Neverwhere – Neil Gaiman (1996)
The linguistic viscosity of Neverwhere resembles that of a fine bread spread. It covers the porous, pumice-like surface of a slice smoothly, soothing its unevenness with a mouthwatering stickiness of its thawing-fudge consistency.
I like this particular feeling of solitary tears trickling sideways toward my ears, when the trail of delicate moisture gradually dries out, leaving a distinctive, ever so slightly existent line. I never wipe these. Never rub them out. I leave them be. They are those special lines that appear only when I read something truly remarkable. Something which stirs up the very core of my being, something which corresponds with me, something which harmonizes with my possible selves and their state of being submerged in an unrealized realm of impossibility. I like to lie, then, on my bed for a while (I always read in any kind of horizontal position), motionless, as those tears, this rarest type of tears, make an estuary out of the conchs of my ears. They always flow in there. I don’t know what those tears designate. Frankly, I don’t want to know. All I know is I want more of them to happen. More of them to flow. Yet, I am perfectly aware were they to occur more often, they wouldn’t be the same. They would weaken, water down themselves, resolve into some other liquid less noble. Less honest. Less “ever-so-slightly”. And I wouldn’t like that at all. What I would like instead is take your hand and walk you around the recent “spring” of my tears – Neil Gaiman’s Neverwhere – for the next couple of paragraphs.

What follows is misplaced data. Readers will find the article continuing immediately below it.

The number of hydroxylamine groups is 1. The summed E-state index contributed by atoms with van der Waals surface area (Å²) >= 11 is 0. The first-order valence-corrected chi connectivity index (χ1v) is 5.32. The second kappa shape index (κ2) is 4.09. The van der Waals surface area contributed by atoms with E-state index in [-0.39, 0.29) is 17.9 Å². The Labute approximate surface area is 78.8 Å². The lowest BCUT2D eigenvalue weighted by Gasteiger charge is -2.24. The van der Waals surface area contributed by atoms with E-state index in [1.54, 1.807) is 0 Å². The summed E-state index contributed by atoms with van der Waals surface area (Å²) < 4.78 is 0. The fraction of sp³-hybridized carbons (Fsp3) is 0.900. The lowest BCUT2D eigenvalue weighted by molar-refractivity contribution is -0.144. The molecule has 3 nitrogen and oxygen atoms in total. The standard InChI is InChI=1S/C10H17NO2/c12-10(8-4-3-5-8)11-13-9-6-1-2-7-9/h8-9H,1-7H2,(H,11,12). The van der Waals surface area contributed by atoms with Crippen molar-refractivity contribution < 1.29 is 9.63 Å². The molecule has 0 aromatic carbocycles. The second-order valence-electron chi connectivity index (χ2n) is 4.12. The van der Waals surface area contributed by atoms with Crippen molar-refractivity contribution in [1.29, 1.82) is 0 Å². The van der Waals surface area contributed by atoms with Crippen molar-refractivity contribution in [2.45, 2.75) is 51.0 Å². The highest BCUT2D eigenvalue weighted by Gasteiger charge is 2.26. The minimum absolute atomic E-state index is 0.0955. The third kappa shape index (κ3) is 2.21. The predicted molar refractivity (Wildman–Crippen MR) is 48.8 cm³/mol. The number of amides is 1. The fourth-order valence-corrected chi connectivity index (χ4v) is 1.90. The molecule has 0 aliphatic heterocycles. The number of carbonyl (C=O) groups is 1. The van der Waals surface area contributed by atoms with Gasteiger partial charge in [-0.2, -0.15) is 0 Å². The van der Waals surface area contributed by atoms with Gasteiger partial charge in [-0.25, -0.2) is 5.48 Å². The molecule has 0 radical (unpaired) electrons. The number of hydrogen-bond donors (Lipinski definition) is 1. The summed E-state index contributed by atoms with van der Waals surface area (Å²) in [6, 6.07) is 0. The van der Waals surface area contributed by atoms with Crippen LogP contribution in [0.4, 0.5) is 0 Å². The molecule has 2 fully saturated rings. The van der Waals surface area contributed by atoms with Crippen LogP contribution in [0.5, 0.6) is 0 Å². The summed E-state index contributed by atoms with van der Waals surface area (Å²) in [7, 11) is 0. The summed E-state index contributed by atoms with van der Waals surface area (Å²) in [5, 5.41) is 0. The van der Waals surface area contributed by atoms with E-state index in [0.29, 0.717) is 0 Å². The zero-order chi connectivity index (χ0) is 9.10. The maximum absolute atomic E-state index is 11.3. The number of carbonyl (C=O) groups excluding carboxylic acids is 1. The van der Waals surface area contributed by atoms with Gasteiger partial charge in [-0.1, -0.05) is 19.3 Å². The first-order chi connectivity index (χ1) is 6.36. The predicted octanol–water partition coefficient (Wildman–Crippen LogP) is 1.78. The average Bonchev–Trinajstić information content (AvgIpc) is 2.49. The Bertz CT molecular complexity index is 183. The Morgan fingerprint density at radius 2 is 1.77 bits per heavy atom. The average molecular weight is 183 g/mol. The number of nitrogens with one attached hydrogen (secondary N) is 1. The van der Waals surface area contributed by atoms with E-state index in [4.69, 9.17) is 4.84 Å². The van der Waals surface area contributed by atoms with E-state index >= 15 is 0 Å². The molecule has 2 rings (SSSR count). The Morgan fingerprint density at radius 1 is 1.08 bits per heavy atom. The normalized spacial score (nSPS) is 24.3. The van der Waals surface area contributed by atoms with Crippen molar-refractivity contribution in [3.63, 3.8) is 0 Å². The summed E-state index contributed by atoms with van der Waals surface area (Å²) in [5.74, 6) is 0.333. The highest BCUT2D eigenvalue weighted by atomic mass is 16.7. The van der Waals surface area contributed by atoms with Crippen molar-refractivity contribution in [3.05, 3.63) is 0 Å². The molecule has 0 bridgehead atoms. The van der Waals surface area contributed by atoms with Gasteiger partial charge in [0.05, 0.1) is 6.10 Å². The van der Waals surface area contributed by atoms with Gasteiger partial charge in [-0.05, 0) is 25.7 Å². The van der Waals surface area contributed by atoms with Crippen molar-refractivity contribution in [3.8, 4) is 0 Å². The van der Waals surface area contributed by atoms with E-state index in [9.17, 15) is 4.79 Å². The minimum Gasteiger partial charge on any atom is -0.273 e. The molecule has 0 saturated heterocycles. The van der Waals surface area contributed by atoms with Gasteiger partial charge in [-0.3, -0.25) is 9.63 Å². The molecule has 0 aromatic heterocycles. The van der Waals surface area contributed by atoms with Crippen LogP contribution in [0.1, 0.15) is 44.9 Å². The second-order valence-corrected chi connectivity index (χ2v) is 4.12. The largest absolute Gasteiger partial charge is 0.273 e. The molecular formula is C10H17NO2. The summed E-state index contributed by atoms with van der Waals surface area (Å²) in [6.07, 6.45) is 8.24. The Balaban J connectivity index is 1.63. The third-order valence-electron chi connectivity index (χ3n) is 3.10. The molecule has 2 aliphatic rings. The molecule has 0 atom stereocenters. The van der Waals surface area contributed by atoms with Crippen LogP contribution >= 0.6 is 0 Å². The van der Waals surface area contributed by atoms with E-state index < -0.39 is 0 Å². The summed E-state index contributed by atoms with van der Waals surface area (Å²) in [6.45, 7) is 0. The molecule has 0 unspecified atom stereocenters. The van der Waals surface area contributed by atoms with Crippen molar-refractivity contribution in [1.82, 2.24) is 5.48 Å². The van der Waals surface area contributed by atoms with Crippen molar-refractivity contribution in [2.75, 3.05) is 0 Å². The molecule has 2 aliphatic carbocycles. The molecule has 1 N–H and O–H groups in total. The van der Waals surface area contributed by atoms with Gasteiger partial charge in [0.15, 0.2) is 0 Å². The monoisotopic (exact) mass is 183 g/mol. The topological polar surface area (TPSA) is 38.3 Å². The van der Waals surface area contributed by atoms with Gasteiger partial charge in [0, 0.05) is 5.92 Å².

Neverwhere is many things. A peculiarly camouflaged, lightweight parable, Holden-Caulfield-like, memorable characters, a book which provokes your thoughts to flex on the very nature of what does it really mean to narrate, etc. It may be even more than you and I think it is. However, first and foremost, it is a story. Pardon my slip of the keyboard – a Story, with a capital ‘S’. To compare effortlessness of Gaiman’s language to concoct a well-defined and separate reality, with which he operates upon a reader, to a spry wizard waving his wand to summon up some kind of wanton wonder, would be the greatest underestimattion of the century. The Englishman’s sentences, paragraphs and chapters are crafted with solicitous nonchalance of someone who has topped the highest level of narrative prowess ages ago, without being subjugated to a nasty aftertaste of highfalutin style. Its candid simplicity prevents it splendidly. The linguistic viscosity of Neverwhere resembles that of a fine bread spread. It covers the porous, pumice-like surface of a slice smoothly, soothing its unevenness with a mouthwatering stickiness of its thawing-fudge consistency, yet retaining its down-to-earth incapability of adorning itself with borrowed plumes of Beluga caviar or Kobe beef. What are its ingredients, you ask? Well, let’s dip our fingers in this marvelous jar of balmy prose together, shall we?